An interim report on the uk's land-use planning was released on July 4, 2006, fuelling a debate on the possibility of relaxing regulations in the planning system to encourage rapid market growth.
Kate Barker, member of the monetary policy committee of the Bank of England and author of the 2004 review of housing supply, was commissioned to undertake it under the pre-budget report by Gordon Brown, the chancellor of the exchequer. The review was to consider how planning in the uk could better deliver sustainable economic development in a timely and transparent manner.
Environmental concerns The report was to analyse how planning could be conducted in the context of globalisation. The remit was to assess ways of improving the efficiency, flexibility, transparency and the predictability of the system and explore the relationship between planning and productivity.The report was to focus on understanding how the planning system impacts economic growth and employment, by analysing the direct and indirect impacts of policy and processes on the key drivers of productivity: enterprise, competition, innovation, investment and skills.
Barker's report has raised concerns among environmentalists and social rights groups. The report says the planning system needs to be made more responsive to economic fluctuations and the pressures of globalisation. This 'act now, think later' attitude to planning might thwart efforts to keep housing prices low for those in need, and result in unnecessary building in rural areas, fear environmentalists.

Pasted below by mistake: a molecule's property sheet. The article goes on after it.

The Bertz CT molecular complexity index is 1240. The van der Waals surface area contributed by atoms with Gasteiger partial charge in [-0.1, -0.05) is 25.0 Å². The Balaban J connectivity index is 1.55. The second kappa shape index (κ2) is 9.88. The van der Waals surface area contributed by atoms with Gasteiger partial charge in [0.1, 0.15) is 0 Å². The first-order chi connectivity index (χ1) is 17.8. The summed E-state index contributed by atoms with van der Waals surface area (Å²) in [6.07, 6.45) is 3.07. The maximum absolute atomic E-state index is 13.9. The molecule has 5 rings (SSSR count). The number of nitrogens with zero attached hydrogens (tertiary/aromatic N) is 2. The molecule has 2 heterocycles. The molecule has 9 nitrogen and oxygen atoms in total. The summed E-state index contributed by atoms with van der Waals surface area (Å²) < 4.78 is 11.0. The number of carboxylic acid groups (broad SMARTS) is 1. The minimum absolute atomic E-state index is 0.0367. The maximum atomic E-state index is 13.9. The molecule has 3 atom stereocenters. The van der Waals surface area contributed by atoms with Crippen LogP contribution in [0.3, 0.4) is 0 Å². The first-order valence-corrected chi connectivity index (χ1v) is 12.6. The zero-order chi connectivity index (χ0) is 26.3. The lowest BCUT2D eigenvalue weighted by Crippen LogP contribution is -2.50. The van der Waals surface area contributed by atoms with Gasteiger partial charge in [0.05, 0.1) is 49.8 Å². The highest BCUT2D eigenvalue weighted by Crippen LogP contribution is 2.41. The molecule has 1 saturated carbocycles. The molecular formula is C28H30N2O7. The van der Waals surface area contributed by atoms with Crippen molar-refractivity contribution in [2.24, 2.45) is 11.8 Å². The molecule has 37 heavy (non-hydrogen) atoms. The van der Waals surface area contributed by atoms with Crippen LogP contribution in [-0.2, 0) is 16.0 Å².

The Campaign to Protect Rural England (cpre), a non-profit organisation, has criticised the report. "It is as if this report was written by two people facing in opposite directions. One writer appears to recognise the critical role of our planning system in protecting the environment for the benefit of us all. The other appears to be a treasury apparatchik hell bent on weakening the planning system in order to deliver a development boon for footloose international capital," said Nicholas Schoon, spokesperson for cpre. The organisation said it would try and influence the final report so that it did not undermine the planning system by neglecting the environment and the countryside in the long run by favouring urban regeneration and commercialisation.
Brown's Mansion House speech (uk budget declaration) in June 2006 clearly shows his bent towards commercialisation. "We will set a clear ambition to make Britain the location of choice for even more of the world's leading companies," said Brown. Earlier he had expressed his concern regarding the impact of planning curbs on the productivity of the uk's retail sector because he felt the planning system discouraged enterprise since it was unable to respond quickly enough to demand.
Alistair Darling, secretary of state for trade and industry, agrees with Brown. He believes that snail-paced planning procedures threatened the country's capacity to provide energy for market growth. In an interview with The Guardian, while discussing plans to build more nuclear power plants, he said, "You can bet your bottom dollar that there will be a planning objection."
Greener pastures The government's planning policy guidance to local development authorities contains a 'business use class' that processes enterprises and investments with greater flexibility. Barker's report might take the planning system further down this very road for the 79 per cent of businesses in the uk (Barker's estimate) that still await planning permissions.The loosening of screws might also entice enterprises back to Britain since a recent survey done by property advisors gva Grimley found that nearly 20 per cent of businesses in the uk are considering relocating to Eastern Europe, India or China in order to avoid the high cost of British land and the "cumbersome planning regime".